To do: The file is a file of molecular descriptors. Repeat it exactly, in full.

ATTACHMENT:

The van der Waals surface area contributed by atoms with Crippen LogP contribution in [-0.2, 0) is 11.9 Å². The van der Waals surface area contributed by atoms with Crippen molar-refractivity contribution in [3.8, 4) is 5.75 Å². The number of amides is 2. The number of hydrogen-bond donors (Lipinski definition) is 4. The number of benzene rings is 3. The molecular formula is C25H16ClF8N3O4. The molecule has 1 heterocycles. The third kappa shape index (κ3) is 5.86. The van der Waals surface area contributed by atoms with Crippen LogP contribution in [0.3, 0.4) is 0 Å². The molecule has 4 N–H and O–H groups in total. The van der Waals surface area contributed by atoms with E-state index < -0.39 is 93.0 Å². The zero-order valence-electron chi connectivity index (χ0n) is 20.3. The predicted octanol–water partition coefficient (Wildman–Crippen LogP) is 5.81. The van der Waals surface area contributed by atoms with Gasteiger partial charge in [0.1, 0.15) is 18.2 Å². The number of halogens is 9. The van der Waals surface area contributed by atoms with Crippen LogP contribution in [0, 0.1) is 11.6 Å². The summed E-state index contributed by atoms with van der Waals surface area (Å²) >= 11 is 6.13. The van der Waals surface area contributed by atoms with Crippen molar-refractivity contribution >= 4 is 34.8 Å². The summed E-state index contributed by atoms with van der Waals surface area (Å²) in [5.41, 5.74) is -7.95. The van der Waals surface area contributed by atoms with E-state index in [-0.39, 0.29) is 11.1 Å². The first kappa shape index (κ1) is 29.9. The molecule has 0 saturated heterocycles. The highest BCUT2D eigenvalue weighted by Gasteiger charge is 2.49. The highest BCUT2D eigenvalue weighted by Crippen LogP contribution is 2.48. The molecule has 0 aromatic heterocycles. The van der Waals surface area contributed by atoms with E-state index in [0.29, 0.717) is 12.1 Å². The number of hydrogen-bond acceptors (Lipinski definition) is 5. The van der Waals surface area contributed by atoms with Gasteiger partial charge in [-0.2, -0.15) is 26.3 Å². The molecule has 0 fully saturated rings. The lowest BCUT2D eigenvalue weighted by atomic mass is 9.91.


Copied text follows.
The van der Waals surface area contributed by atoms with Crippen LogP contribution in [-0.2, 0) is 11.9 Å². The van der Waals surface area contributed by atoms with Crippen molar-refractivity contribution in [3.8, 4) is 5.75 Å². The number of amides is 2. The number of hydrogen-bond donors (Lipinski definition) is 4. The number of benzene rings is 3. The molecular formula is C25H16ClF8N3O4. The molecule has 1 heterocycles. The third kappa shape index (κ3) is 5.86. The van der Waals surface area contributed by atoms with Crippen LogP contribution in [0.3, 0.4) is 0 Å². The molecule has 4 N–H and O–H groups in total. The van der Waals surface area contributed by atoms with E-state index < -0.39 is 93.0 Å². The zero-order valence-electron chi connectivity index (χ0n) is 20.3. The predicted octanol–water partition coefficient (Wildman–Crippen LogP) is 5.81. The van der Waals surface area contributed by atoms with Gasteiger partial charge in [0.1, 0.15) is 18.2 Å². The number of halogens is 9. The van der Waals surface area contributed by atoms with Crippen LogP contribution in [0, 0.1) is 11.6 Å². The summed E-state index contributed by atoms with van der Waals surface area (Å²) >= 11 is 6.13. The van der Waals surface area contributed by atoms with Crippen molar-refractivity contribution >= 4 is 34.8 Å². The summed E-state index contributed by atoms with van der Waals surface area (Å²) in [5.41, 5.74) is -7.95. The van der Waals surface area contributed by atoms with E-state index in [-0.39, 0.29) is 11.1 Å². The first kappa shape index (κ1) is 29.9. The molecule has 0 saturated heterocycles. The highest BCUT2D eigenvalue weighted by Gasteiger charge is 2.49. The highest BCUT2D eigenvalue weighted by Crippen LogP contribution is 2.48. The molecule has 0 aromatic heterocycles. The van der Waals surface area contributed by atoms with E-state index in [0.29, 0.717) is 12.1 Å². The number of hydrogen-bond acceptors (Lipinski definition) is 5. The van der Waals surface area contributed by atoms with Gasteiger partial charge in [-0.2, -0.15) is 26.3 Å². The molecule has 0 fully saturated rings. The lowest BCUT2D eigenvalue weighted by atomic mass is 9.91.